• Mother’s Rooms on several campuses
  • Hospital grade breast pumps available for purchase at discounted prices
  • A vending machine with supplies for breastfeeding employees available inside the Mother's Room in Nelson 2-104
  • Consultations with breastfeeding employees and supervisors
  • Website with educational materials and online resources

Personal Story

I am currently an employee at JHH. I just wanted to send you a quick email to thank you for all the support I have received through the Breastfeeding Support Program. I am winding down on one year of breastfeeding my son, and definitely believe I could not have completed it without the amazing support of the BSP. I feel very lucky to have access to wonderful pump rooms with hospital grade pumps, and attribute my success to completing one year of breastfeeding to this. Thank you for all you do for new moms!

 

Are there laws or policies that support my choice to breastfeed after returning to work?

The Patient Protection and Affordable Care Act (ACA) requires insurance companies to cover certain women’s preventive services such as breastfeeding support, supplies, and counseling. The ACA amends the Fair Labor Standards Act of 1938 by requiring employers to provide reasonable break time and place, other than a restroom, that is private and clean for mother to express breast milk.

Johns Hopkins University & Health System have policies that are compliant with federal law.

How can I find out if there is a Mother’s Room near where I work? What should I do if there isn’t?

There are more than 15 Mother’s Rooms at various Johns Hopkins campuses. For the most up-to-date information, visit http://hopkinsworklife.org/mothers-rooms. The comprehensive list also provides information about the contact people for each room. If your campus does not have a Mother’s Room, look at the list of Mother’s Room for locations of individuals tasked with finding space on an as needed basis.

New rooms are being added regularly. If you are interested in hosting a room, please email worklife@jhu.edu or call 443-997-7000.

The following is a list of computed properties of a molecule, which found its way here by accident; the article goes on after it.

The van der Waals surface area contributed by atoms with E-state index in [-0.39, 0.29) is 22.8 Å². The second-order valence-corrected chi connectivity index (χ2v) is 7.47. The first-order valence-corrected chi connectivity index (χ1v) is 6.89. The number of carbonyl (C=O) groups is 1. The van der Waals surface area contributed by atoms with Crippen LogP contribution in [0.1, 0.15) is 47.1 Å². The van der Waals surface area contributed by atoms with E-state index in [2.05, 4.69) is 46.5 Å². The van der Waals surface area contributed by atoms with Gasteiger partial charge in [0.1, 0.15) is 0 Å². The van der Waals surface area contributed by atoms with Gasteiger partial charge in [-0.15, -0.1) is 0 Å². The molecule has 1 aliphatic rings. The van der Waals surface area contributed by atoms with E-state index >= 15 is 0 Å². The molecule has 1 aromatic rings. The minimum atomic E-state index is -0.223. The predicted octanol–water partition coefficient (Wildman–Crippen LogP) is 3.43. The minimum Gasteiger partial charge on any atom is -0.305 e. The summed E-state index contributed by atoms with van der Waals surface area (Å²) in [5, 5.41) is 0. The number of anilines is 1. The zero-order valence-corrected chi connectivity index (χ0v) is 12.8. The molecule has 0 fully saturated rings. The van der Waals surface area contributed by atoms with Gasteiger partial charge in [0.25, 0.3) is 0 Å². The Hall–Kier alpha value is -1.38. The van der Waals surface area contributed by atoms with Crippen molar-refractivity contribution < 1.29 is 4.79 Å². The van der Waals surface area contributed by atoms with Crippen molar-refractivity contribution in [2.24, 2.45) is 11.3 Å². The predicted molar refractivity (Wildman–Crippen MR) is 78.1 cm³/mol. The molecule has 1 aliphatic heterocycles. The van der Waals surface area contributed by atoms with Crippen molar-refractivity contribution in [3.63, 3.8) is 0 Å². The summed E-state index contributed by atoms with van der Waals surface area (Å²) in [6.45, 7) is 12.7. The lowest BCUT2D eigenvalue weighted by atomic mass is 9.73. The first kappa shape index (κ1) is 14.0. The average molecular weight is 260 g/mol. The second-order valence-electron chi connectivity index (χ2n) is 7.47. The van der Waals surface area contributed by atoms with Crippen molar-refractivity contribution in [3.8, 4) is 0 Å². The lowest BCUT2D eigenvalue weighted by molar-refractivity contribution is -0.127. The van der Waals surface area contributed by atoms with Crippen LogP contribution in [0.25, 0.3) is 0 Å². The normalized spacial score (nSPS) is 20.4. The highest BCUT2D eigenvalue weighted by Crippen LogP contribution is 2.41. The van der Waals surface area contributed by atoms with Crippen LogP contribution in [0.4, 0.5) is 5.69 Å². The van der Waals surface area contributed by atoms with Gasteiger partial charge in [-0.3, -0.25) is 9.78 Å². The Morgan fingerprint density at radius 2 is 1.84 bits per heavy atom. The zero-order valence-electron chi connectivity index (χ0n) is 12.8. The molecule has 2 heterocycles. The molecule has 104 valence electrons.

One of my co-workers just returned from maternity leave and needs to pump a couple of times per day which means I need to cover for her. I feel like her choice is making more work for me. I’m feeling resentful. Any suggestions?

Changes in workload can be frustrating. It is important that your supervisor knows about your concerns and any questions that you might have. Your supervisor has the responsibility of managing employees’ schedules and making sure that performance standards are met. Also remember that employers have a legal responsibility to provide nursing mothers with time and space to pump.

According to the Business Case for Breastfeeding, employees whose companies provide breastfeeding support consistently report improved morale, better satisfaction with their jobs, and higher productivity. It is likely your co-worker is very appreciative of your efforts and will look for opportunities in the future to support you.

What kinds of discounts do you offer on breastfeeding pumps and supplies?

The Pumps for Purchase program offers discounted personal breast pumps and Mother’s Room accessory kits for hospital-grade pumps. A vending machine located in Nelson’s Mother’s Room – 2-104 offers breastfeeding supplies for employees at discounted prices. The vending machine accepts debit or credit cards for the purchase of accessory kits, milk storage bags, breast pads, and other supplies.

One of my employees told me she would like to continue breastfeeding after returning to work. How can I best support her?

Supporting breastfeeding after an employee returns to work can be a win-win situation for everyone. You and your employee can plan for the possibility that she will breastfeed after returning to work. When your employee returns, you can review her schedule and work plans. Encourage revisiting the plans periodically to see if any changes need to be made. Email worklife@jhu.edu for a digital copy of the brochure Breastfeeding Support Guide for Managers & Supervisors. Print copies will be available by the end of August.